Vicky Garrett

fermentation 101

What is it that’s so special about fermented vegetables and foods?

Fermentation simply refers to an ancient technique and preservation method that naturally alters the chemistry of foods. People have been using fermentation to preserve valuable vegetables and other perishable foods for long periods without the use of modern-day refrigerators, freezers or canning machines. I think that most of us, when first starting to experiment with home ferments, wondered if we were going to do something terribly wrong and kill off our family with the results of our experiments. We just are no longer used to the idea of fermenting things in our home.

The Why

Before we had the technology of keeping food fresh with a refrigerator, we had to preserve our food by pickling. In fact, fermenting food is the original food preservation method. However, you may be wondering why someone might go through the work of pickling veggies.

It’s Easy!

With the right equipment on hand, it’s not a time-consuming task at all. Just mix the right amount of salt in some water, submerge the food you wish to ferment, and wait. That’s it!

It’s Healthy

Fermenting vegetables is the healthiest method of food preservation. Beneficial bacteria and yeast consumes the sugars in the vegetables, leaving behind a potent pro-biotic that, in many ways, is more nutritious than the original vegetable.

It’s Cost-Effective

Have you ever come across an amazing deal on vegetables, or found that you save a significant amount of money buying in bulk? The only problem with this is the food usually spoils before you get the chance to eat it. Gardeners also know all too well the pain of throwing away a bountiful harvest because they couldn’t eat it. Now you can acquire as many veggies as you want through the summer, and have plenty stored up to last you all winter long!

It’s Safe

Like many things, man is determined to fix that which isn’t broken. Store bought fermented vegetables may look pickled; but if you’re not careful, you could end up purchasing food that is soaked in vinegar and deprived of all nutritional value. By preserving food on your own, you know the exact ingredients that have gone into the food you’re going to eat and the method that was used.

How much is fermented?

As many as 30% of our foods and drinks are fermented, aged, cultured: yogurt, kefir, cheese, chocolate, sour cream, cottage cheese, pickles, sauerkraut. It’s how you got through the winter, by fermenting crops in the fall.
Eating fermented foods is safer than eating raw vegetables. The reason is that while yes, raw vegetables can have E.coli on it, once the fermentation process starts, the lactic acid and the E. coli are in direct competition with each other, and lactic acid is a serial killer of E. coli.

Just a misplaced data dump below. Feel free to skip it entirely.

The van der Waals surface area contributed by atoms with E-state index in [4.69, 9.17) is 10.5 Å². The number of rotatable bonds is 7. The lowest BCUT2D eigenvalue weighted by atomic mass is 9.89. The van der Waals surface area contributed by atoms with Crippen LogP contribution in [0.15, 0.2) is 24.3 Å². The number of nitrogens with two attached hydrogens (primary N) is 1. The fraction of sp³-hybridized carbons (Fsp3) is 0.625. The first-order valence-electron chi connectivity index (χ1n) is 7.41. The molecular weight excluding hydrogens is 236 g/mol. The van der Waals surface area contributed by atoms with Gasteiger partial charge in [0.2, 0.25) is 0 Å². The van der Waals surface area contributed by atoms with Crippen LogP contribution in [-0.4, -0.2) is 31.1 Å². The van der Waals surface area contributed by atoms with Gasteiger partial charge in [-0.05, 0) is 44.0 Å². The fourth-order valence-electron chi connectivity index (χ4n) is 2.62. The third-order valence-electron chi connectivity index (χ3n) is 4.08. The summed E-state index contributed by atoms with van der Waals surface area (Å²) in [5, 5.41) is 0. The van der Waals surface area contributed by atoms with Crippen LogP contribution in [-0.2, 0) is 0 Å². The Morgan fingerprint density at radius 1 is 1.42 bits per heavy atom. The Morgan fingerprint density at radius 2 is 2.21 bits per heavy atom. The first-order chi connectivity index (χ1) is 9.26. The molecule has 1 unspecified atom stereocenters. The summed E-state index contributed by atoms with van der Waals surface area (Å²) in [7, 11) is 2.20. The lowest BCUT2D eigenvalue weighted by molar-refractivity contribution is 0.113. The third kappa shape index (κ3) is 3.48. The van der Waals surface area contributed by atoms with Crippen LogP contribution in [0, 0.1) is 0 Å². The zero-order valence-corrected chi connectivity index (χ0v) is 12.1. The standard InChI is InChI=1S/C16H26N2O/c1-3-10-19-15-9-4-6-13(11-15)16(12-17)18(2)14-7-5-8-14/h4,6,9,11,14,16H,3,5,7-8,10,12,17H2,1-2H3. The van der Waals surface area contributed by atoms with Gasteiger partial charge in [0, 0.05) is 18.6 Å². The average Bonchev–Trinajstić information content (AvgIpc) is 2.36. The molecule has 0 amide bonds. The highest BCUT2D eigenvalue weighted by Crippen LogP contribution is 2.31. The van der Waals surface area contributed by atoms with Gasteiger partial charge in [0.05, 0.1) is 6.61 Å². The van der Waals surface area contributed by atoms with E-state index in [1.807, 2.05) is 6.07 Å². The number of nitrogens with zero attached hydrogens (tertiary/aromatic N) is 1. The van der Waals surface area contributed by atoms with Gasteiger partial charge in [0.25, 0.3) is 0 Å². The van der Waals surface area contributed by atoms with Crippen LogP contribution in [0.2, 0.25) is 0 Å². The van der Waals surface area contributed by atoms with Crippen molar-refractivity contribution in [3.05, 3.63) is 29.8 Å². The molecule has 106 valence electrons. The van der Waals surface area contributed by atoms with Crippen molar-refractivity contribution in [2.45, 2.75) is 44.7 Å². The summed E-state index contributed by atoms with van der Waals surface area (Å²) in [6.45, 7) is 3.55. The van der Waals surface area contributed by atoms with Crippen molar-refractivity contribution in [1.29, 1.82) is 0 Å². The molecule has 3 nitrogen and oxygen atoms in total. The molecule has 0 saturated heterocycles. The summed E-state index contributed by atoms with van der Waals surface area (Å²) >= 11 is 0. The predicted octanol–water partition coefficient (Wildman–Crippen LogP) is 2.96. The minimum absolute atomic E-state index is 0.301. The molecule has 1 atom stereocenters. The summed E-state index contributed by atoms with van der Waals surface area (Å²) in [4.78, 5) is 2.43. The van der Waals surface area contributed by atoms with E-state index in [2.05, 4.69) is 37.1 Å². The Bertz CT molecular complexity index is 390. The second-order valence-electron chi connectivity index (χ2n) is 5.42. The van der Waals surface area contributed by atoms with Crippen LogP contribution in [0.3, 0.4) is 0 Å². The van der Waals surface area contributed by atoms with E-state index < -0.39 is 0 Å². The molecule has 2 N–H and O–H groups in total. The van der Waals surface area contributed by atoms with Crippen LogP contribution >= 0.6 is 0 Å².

The presence of live growing cells of lactic acid bacteria, which are the ones that ferment pickles and cheese and a lot of things, actually in competition cause E. coli to die off rather quickly, because they produce things other than just the acid. Lactic acid bacteria are highly efficient killers of other bacteria, and they do a marvelous job. This is why vegetable fermentations pretty much always works. It’s been working for thousands of years. It’s one of the oldest technologies known to man and it always works, and the reason is these lactic acid bacteria are very good at what they do.

Traditional cultures didn’t have canning jars or supermarkets. The food they harvested in one season often had to be kept for the upcoming seasons, and their survival often depended on its preservation. Thankfully, they had a simple and effective method of preservation – lacto-fermentation. (By the way, lacto-fermentation doesn’t refer to the use of any milk products, but rather to the lactic acid fermentation responsible for culturing.)

Through fermentation, foods are preserved through the work of healthy bacteria. In a process that seems almost magical, but is easily explained through science, yet with roots going back far into history, not only does fermentation preserve food, but it also transforms food into a pro-biotic supplement and increases digestibility and vitamin content! It’s no wonder that we find fermented foods all over the world in traditional cultures!

How are fermented foods good for us?

  • Helps us digest — Fermented foods are predigested. The fermentation process actually makes the food more digestible to us by breaking down hard to digest cellulose in food. People who have trouble digesting certain foods can often tolerate them in a fermented form, onions for instance.
  • Controls yeast overgrowth
  • Balances gut flora — 80-90% of our immune system is in our gut. Good gut flora is what makes vitamin B available to the body. B Vitamins are ‘happy’ vitamins, that help with mental clarity. One of the reasons fermented foods are so great is because the fermentation process increases certain nutrients. For example, sauerkraut has an increased vitamin C content.
  • Improves nutrient absorption
  • Breaks down proteins
  • Rebuilds tissues
  • Fermentation is the only type of preparation of foods that cannot destroy certain nutrients, will creates more nutrients and enhances others.
  • It removes toxins and harmful bacteria found in many foods.
  • It will improve your digestion, especially when consumed before your meal and also allows for your nutrients to be absorbed properly.
  • It aids in the preservation and creation of important enzymes.
  • Fermentation is a huge supporter to your immune function. It increases your B vitamins, omega-3 fatty acids, digestive enzymes, lactase and lactic acid that fight off harmful bacteria.



Billie Nicholson, Editor
November 2016

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